In The Tower, Marguerite Steen provides the contemporary reader with her valuable insights into the world of the struggling if moderately successful artist of 1950s Britain, a time of post-war transition in society and the art world, as abstractionism grew in ascendancy.
“Painter Tom Proctor and his wife Antonia are among innumerable victims of the so-called Welfare State, their problem complicated by their child, Noelle, who is in desperate need of care. Tom’s career has arrived at an impasse, in which his sole support is the steadfast belief of Antonia in the value and honesty of his work.
Torn between duty to wife and child and artistic integrity, Tom is about to play for safety by accepting a salaried job in an art school. In The Tower, Marguerite Steen delicately explores domestic tension and the strength that comes from a loving relationship against an artistic backdrop she knows so well.”
In The Tower Marguerite Steen demonstrates considerable literary prowess, painting in words a character riven by situations and conditions beyond his control. Tom Proctor is enduring a form of mid-life crisis. With mounting debts and a wife and child to support, he is torn between satisfying convention and taking risks. He’s broody, wary, given to intense moods, staunch when he can’t afford to be, and prone to bouts of drunken recklessness. His angst centres on finding ways to earn a living from his art in a changing world. He hankers after a past, his own in those early years before the birth of a severely disabled daughter, Noelle, and for a time in the art world when primitivism was valued over abstraction.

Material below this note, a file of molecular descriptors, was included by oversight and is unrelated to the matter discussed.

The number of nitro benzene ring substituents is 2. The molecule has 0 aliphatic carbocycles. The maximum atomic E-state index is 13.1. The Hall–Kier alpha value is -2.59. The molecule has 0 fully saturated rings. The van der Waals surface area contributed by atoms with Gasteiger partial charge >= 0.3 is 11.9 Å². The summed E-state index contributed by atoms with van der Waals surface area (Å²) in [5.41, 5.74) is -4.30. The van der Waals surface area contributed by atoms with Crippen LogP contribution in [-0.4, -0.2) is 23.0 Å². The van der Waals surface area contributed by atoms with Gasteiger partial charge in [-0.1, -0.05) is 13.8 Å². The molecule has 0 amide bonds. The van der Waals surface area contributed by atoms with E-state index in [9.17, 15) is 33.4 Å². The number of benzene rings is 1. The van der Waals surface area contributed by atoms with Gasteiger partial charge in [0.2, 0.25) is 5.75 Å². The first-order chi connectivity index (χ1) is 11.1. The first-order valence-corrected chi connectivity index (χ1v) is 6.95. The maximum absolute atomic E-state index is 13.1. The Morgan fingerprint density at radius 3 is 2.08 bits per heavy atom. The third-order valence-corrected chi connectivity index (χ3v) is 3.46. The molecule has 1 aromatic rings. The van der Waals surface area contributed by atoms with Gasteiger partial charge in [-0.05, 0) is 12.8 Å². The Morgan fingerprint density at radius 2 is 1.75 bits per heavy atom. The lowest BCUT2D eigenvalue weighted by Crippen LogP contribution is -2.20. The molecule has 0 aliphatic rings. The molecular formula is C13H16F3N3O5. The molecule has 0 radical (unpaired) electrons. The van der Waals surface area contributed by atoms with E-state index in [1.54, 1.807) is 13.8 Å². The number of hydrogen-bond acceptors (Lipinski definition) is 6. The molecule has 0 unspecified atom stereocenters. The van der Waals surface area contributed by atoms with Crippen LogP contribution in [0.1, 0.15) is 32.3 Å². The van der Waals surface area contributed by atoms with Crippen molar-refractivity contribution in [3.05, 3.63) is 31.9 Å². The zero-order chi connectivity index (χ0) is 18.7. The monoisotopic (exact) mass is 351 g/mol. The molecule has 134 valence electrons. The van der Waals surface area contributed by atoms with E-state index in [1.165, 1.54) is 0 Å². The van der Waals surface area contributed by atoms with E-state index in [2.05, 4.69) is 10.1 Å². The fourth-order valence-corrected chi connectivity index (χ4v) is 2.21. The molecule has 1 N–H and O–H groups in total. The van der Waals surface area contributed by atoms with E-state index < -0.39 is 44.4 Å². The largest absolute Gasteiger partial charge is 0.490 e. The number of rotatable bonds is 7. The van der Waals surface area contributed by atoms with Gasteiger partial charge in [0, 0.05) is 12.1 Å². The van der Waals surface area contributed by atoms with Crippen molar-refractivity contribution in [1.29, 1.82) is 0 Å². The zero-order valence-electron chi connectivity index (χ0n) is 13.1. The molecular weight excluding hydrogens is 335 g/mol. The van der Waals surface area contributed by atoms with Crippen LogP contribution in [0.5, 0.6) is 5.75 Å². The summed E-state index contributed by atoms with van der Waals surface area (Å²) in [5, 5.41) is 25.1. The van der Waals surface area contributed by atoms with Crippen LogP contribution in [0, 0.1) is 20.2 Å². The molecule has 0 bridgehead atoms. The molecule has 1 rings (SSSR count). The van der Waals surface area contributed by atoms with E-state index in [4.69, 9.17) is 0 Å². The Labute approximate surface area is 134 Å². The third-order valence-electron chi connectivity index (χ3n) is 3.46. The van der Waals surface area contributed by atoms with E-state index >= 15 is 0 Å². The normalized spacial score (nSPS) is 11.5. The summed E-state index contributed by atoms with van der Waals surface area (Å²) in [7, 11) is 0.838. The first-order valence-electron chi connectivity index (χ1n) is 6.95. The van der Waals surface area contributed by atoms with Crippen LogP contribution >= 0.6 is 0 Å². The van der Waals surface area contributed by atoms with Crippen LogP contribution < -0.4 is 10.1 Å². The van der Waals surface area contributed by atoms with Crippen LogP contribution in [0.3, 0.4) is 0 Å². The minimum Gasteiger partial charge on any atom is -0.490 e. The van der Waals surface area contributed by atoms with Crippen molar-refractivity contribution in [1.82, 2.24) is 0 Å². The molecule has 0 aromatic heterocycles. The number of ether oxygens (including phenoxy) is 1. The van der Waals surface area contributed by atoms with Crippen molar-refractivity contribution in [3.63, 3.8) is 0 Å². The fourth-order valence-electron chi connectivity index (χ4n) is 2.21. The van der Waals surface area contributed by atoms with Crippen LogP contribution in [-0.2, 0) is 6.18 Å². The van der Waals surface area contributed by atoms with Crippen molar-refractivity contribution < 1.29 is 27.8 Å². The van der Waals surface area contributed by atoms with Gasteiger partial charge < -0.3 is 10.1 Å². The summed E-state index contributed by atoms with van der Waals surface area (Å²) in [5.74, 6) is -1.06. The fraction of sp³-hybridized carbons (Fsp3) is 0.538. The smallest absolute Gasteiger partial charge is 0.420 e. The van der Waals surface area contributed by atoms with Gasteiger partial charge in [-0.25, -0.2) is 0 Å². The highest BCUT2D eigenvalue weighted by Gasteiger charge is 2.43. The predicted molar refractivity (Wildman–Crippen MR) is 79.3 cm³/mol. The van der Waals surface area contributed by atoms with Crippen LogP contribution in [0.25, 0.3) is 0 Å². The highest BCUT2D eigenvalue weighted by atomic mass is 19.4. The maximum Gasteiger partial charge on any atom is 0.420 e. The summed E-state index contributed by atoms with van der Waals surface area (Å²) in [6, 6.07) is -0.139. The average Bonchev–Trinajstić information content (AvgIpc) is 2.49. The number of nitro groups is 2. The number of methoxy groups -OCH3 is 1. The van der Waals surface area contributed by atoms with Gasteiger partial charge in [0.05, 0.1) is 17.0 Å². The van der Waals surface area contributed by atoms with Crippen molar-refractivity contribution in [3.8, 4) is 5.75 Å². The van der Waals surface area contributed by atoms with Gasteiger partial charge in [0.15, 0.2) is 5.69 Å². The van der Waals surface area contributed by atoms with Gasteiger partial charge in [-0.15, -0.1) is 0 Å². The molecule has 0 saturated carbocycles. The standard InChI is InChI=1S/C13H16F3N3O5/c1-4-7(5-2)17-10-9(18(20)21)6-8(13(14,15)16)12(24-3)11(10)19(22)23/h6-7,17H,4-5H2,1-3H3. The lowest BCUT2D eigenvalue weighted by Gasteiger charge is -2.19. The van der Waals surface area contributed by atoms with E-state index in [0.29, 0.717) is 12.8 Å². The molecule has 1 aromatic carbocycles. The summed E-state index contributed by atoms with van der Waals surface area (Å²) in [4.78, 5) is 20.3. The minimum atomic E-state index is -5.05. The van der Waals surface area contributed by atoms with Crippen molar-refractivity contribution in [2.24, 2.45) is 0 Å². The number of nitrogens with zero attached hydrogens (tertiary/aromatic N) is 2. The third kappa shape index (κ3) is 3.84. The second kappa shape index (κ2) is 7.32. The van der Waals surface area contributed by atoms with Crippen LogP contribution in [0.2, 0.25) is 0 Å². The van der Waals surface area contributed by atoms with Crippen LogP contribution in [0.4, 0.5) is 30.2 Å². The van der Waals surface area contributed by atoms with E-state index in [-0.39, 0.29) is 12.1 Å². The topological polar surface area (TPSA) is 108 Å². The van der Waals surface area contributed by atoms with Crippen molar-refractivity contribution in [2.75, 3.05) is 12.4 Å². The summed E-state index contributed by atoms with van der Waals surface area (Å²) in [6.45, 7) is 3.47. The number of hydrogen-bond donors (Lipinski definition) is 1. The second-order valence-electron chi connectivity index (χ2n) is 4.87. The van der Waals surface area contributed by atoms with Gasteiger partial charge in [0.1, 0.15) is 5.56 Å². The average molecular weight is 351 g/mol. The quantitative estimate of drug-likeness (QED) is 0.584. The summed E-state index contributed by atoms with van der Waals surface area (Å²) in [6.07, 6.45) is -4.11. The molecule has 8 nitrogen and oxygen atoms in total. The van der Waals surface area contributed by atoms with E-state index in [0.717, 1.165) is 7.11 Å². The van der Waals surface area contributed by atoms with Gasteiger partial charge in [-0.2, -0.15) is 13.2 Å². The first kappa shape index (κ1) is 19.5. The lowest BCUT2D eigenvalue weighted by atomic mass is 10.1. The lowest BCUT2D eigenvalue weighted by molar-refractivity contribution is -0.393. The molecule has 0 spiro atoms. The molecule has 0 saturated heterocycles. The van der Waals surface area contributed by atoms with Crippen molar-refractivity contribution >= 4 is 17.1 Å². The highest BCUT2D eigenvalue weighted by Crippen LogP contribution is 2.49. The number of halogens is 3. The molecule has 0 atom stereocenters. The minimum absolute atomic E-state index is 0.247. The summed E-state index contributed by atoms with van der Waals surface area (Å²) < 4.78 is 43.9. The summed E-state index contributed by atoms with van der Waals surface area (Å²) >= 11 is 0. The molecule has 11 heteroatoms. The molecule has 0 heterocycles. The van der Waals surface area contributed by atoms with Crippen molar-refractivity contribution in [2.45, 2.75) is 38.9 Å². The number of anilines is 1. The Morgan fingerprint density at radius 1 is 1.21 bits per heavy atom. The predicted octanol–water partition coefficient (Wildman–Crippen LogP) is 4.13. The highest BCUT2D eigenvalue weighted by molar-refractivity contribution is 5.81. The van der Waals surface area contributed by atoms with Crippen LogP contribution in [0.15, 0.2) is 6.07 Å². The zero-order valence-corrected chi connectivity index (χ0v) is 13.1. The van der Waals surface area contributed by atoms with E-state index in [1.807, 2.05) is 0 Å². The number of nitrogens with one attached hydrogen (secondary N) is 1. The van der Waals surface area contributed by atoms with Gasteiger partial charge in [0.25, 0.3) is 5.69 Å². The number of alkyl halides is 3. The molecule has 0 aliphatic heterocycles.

The reader senses early in the narrative that Tom’s explanations and justifications for his various decisions take the form of an elaborate excuse for something disastrous. He is confronted with a decision, a fork in the road, two futures presenting themselves, one of security and stability, the other its opposite. What ensues has the flavour of a descent into desperation without redemption.
In Tom Proctor, Steen balances ruthless honesty and self scrutiny with equally acute observations of other characters, particularly the pretentious upper classes in the art and theatre milieu. Proctor’s observant eye is that of a painter regarding his subject and the result is a novel filled with evocative depictions of setting and character.
The Tower is not a work of perfection. Some of the transitions between scenes could have been more deftly handled. At times the narrative feels hurried, some plot points skated over rather than dwelt on, yet if they had been explored in more detail, the narrator pausing, attending, then The Tower would be a different book, and not what it is, a masterful portrayal of one man’s account of his motivations, apprehensions and misgivings in the face of an art scene filled with dilettantes, and a post-war society in transition. Steen provides an intimate tale of an artist battling with authenticity versus compromise, with his conscience, with his own artistic temperament and with his domestic responsibilities.
The re-release of this novel will satisfy a new wave of readers hankering after works composed in a richer style of prose, those who seek not only an entertaining read, but a work that stimulates the imagination and ignites the intellect.